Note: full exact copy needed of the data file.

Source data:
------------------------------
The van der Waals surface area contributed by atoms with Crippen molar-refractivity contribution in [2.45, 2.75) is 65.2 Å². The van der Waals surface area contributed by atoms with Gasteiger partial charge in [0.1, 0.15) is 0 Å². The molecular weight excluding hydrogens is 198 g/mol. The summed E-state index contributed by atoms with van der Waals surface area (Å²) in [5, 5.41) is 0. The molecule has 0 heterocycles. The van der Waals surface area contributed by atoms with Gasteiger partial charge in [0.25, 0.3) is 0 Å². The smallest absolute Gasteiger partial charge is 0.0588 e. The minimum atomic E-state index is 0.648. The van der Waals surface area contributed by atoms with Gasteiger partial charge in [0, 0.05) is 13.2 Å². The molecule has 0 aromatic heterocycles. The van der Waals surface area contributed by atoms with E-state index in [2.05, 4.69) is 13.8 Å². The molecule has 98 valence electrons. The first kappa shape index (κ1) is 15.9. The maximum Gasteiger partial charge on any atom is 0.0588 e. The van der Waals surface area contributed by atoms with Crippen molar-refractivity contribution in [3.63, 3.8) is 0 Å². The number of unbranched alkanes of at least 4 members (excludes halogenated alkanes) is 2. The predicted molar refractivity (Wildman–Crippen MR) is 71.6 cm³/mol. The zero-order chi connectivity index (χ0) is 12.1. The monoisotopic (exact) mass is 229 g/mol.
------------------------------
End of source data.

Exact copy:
The van der Waals surface area contributed by atoms with Crippen molar-refractivity contribution in [2.45, 2.75) is 65.2 Å². The van der Waals surface area contributed by atoms with Gasteiger partial charge in [0.1, 0.15) is 0 Å². The molecular weight excluding hydrogens is 198 g/mol. The summed E-state index contributed by atoms with van der Waals surface area (Å²) in [5, 5.41) is 0. The molecule has 0 heterocycles. The van der Waals surface area contributed by atoms with Gasteiger partial charge in [0.25, 0.3) is 0 Å². The smallest absolute Gasteiger partial charge is 0.0588 e. The minimum atomic E-state index is 0.648. The van der Waals surface area contributed by atoms with Gasteiger partial charge in [0, 0.05) is 13.2 Å². The molecule has 0 aromatic heterocycles. The van der Waals surface area contributed by atoms with E-state index in [2.05, 4.69) is 13.8 Å². The molecule has 98 valence electrons. The first kappa shape index (κ1) is 15.9. The maximum Gasteiger partial charge on any atom is 0.0588 e. The van der Waals surface area contributed by atoms with Crippen molar-refractivity contribution in [3.63, 3.8) is 0 Å². The number of unbranched alkanes of at least 4 members (excludes halogenated alkanes) is 2. The predicted molar refractivity (Wildman–Crippen MR) is 71.6 cm³/mol. The zero-order chi connectivity index (χ0) is 12.1. The monoisotopic (exact) mass is 229 g/mol.